MEXICO- Since reopening the southern border to asylum seekers is likely, the United States government is urging Latin American allies to strengthen immigration controls and expand their asylum programmes.
In an effort to limit the spread of COVID-19, US President Joe Biden is under increasing pressure from his party to end asylum restrictions that have been in place since March 2020.
A day after holding talks in Mexico, Homeland Security Secretary Alejandro Mayorkas met with officials in Costa Rica. Support from allies would be crucial to controlling a surge in migration once those restrictions are lifted.
In addition to having their asylum systems, both countries are important transit routes for immigrants from South America and other parts of the world.
As a step to slow Venezuelans and Cubans from migrating, Costa Rica began requiring visas for both groups last month. Cubans already required visas, and Venezuelans were added to the list in January.
According to figures released Tuesday, US authorities encountered Venezuelans 3,072 times along the US-Mexico border in February, down sharply from 22,779 in January. The figures illustrate the impact of Mexico’s new requirement for Venezuelans, which took effect on January 21.
Colombians who do not need visas to travel to Mexico were encountered 9,600 times, compared to 3,911 times in January.
Overall, US Customs and Border Protection encountered migrants 164,973 times along the border in February, well below an August high of more than 200,000, but up from 154,745 in January and 101,099 in February 2021.
“We’re securing commitments and supporting partners in South and Central America so they can host more refugees and secure their borders,” Biden said in his State of the Union address this month.
President Biden elaborated on those remarks when he welcomed Colombian President Iván Duque to the White House last week.
“I’m calling for a new framework of how nations throughout the region can collectively manage migration in the Western Hemisphere,” Biden said.
“Our goal is … to sign a regional declaration on migration and protection in June in Los Angeles when the United States hosts the Summit of the Americas.”
A more regional approach to asylum could include Costa Rica, Panama, and Colombia, according to Alan Bersin, the former assistant secretary of Homeland Security for international affairs who was also head of Customs and Border Protection under President Barack Obama.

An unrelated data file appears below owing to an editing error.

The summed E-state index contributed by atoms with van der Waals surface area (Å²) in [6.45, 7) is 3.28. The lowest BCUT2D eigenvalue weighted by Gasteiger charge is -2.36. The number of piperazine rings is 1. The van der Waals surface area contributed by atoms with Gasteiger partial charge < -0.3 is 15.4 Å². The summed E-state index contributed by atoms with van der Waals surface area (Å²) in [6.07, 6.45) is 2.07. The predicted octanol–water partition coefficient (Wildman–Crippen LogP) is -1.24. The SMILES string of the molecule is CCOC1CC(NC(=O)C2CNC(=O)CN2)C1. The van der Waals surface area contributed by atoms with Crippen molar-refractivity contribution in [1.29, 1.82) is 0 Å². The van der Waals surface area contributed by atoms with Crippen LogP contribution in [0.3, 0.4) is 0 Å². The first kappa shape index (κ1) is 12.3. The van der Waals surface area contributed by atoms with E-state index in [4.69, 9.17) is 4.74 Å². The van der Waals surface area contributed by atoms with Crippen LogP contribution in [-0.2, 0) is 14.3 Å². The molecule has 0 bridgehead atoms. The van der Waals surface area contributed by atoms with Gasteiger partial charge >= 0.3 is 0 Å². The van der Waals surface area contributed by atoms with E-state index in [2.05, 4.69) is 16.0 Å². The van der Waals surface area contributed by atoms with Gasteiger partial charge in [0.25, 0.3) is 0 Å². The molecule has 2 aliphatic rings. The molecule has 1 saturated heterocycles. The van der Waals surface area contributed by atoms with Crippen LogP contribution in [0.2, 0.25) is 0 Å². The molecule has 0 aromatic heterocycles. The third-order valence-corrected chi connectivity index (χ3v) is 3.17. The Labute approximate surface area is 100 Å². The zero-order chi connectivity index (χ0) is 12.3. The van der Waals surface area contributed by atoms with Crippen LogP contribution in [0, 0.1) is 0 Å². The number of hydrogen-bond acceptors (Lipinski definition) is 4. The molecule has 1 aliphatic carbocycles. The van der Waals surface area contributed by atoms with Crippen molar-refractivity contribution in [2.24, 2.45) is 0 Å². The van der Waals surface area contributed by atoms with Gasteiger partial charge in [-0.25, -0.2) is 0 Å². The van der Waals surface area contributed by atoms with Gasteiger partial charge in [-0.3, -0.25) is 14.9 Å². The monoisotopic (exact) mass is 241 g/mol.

“In order to bring the border migration surges under control, we should offshore asylum” to other countries, Bersin said. “This kind of regional approach to migration is going to be critical.”
Despite this, even countries with relatively capable asylum systems like Mexico, Costa Rica, and Colombia have been overwhelmed in recent years.
Mexico received 131,448 asylum applications last year, nearly twice as many as before the Coronavirus outbreak in 2019 and more than 100 times more than in 2013.
Since Nicaragua’s political crisis erupted in 2018, Costa Rica has welcomed tens of thousands of Nicaraguans each year. Costa Rica has gone from 68 and 67 asylum applicants in 2016 and 2017, respectively, to 59,450 last year, 89 percent of them Nicaraguans. In January alone, Costa Rica saw 5,350 asylum requests.
Adding to the worries for Costa Rica is that a second round of voting for a new president will take place on April 3 during a time of unemployment of 13.1%. The police recently cleared nearly 2,000 Nicaraguans from the capital, who had tried to establish an informal settlement.
As a result of Venezuela’s economic and political crises, Colombia has offered temporary protection to 1.8 million Venezuelans.
In contrast, the Panamanian government has very limited asylum capacity, processing fewer than 10,000 asylum requests pre-pandemic 2019.
Despite the violence and a lack of economic opportunities, Mexico and Colombia produce significant numbers of migrants.
According to Maureen Meyer, vice president for programs at the Washington Office on Latin America, a non-governmental human rights group, “these are not necessarily countries that can absorb a lot of people who need support.”
Any solution should also include alternatives for those who don’t qualify for asylum, but still desperately need to migrate, she said.
“And the flip side is, as long as the US has its asylum system closed to the majority of asylum seekers, it seems very difficult to incentivise other countries to do something that the US is not,” Meyer said.
As of late Friday, the US Centers for Disease Control and Prevention lifted a ban on unaccompanied child migrants seeking asylum in the US. Despite the Trump era, Title 42, named for a 1944 public health law, remains in effect for adults and families traveling with children.
According to Tiziano Breda, Central America analyst with International Crisis Group, currently tense US relations with Guatemala and El Salvador “could complicate the implementation of possible regional plans”.
Sibylla Brodzinsky, a spokeswoman for the UN High Commissioner for Refugees, said the UNHCR tries to assist countries within the hemisphere in building their capacities to take in refugees and asylum seekers.
Nevertheless, she distinguished from “burden-shifting,” or “not taking on the responsibility, but asking other countries to do so.”
The UN refugee agency has long urged the US government to cease using Title 42 at the border.
Chuck Schumer, the majority leader of the Senate in New York, said on Saturday that he was perplexed by the CDC’s “continued draconian policies” at the border despite signs of recovery from the pandemic.
There is a possibility that Mayorkas’ visits could pave the way for finally lifting the policy.